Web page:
The recent IPCC report also emphasized that climate justice and supporting Indigenous self-determination, rights and knowledge based-adaptation are key to adapting to and reducing the inevitable risks of climate change.

IPCAs serve as ‘interim land back’ action

At a traditional camp on Mushuau shipu — or the George River in Quebec — Valérie Courtois shows Indigenous youth how to prepare fish for smoking. Photo courtesy of Valérie Courtois

“My vision for what the future is going to look like is that every First Nation in Canada that wants a Guardian program should be able to have it … and that our peoples would be enabled to be the nations that they are, which is, they would be able to govern a landscape,” said Valérie Courtois, the Innu director of the Indigenous Leadership Initiative and a forester by training.

IPCAs are a step towards the ultimate goal of true Indigenous sovereignty, said Courtois. “This is, in some form … an interim land back action.”

In August, the federal government announced $340 million over five years for Indigenous Guardians initiatives and IPCAs, and is making IPCAs a key part of its commitment to protect 25 per cent of Canada’s land and oceans by 2025.

On March 7, Environment Minister Steven Guilbeault gave a speech at Kings College in London, Ont., ahead of International Women's Day, acknowledging that “equal and meaningful participation of women in climate action is critical to deliver a global response that leaves no one behind.”

According to ministry spokesperson Kaitlin Power, 27 communities are receiving funding to establish IPCAs across Canada and another 25 are receiving funding for IPCA planning.

So far, the federal government has been a “great partner” and heeded calls for increased investment in IPCAs, says Courtois. However, generally, relationships with the federal government are through programs as opposed to a true partnership with First Nations, she said.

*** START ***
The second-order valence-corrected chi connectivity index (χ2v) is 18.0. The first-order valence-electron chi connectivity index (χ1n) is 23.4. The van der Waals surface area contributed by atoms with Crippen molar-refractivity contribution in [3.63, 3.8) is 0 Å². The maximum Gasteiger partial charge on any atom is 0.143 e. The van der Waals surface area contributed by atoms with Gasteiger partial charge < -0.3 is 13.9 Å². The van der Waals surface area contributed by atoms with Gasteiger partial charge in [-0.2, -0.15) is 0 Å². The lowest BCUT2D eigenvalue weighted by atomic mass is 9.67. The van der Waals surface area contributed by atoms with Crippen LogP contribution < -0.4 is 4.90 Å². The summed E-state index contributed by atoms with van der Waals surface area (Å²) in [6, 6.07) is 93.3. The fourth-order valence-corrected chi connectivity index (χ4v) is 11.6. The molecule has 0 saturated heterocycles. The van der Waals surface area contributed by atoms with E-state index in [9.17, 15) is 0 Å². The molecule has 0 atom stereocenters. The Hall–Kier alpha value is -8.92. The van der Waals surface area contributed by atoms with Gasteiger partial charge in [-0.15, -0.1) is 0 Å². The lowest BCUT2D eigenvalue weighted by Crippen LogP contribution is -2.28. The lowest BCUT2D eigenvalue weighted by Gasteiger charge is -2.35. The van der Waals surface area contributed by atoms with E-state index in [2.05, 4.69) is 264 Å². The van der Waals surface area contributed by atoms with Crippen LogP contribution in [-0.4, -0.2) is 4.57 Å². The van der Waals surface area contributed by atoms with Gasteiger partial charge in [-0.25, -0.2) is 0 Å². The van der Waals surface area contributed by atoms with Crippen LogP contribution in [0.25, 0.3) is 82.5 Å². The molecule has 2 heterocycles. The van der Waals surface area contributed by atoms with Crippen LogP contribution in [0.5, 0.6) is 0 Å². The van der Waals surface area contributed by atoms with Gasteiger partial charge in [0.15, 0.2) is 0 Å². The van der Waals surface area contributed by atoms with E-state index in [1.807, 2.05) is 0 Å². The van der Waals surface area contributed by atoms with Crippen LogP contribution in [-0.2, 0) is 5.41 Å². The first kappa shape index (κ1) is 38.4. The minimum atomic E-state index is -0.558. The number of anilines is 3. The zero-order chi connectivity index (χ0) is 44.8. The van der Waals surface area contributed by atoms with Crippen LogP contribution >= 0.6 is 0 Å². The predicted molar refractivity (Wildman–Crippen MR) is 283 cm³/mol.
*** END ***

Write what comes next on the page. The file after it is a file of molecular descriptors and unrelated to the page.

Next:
This “consistently puts us in this weird kind of paternal dynamic that isn't appropriate for nations … you wouldn't do that to other countries,” said Courtois. But, she noted, Guardian work does show a positive shift away from the program dynamic and towards partnership.

Despite the clear importance of Indigenous-led conservation, Courtois says government officials often tell her their constituents don’t ask about this when they go door to door.

“We need Canadians in every corner of this country to talk about the value of strong Indigenous nations. Because strong nations can make strong decisions on landscapes, and those are decisions that benefit everybody,” she said.

Courtois said the Innu people have survived on the land in what is now Newfoundland and Labrador and Quebec for over 10,000 years and can be trusted on how to best care for and manage it.

“Conservation and fulfilling our responsibilities is first and foremost about love,” said Courtois. “It's about love for our lands (and) love for each other.”

Natasha Bulowski / Local Journalism Initiative / Canada’s National Observer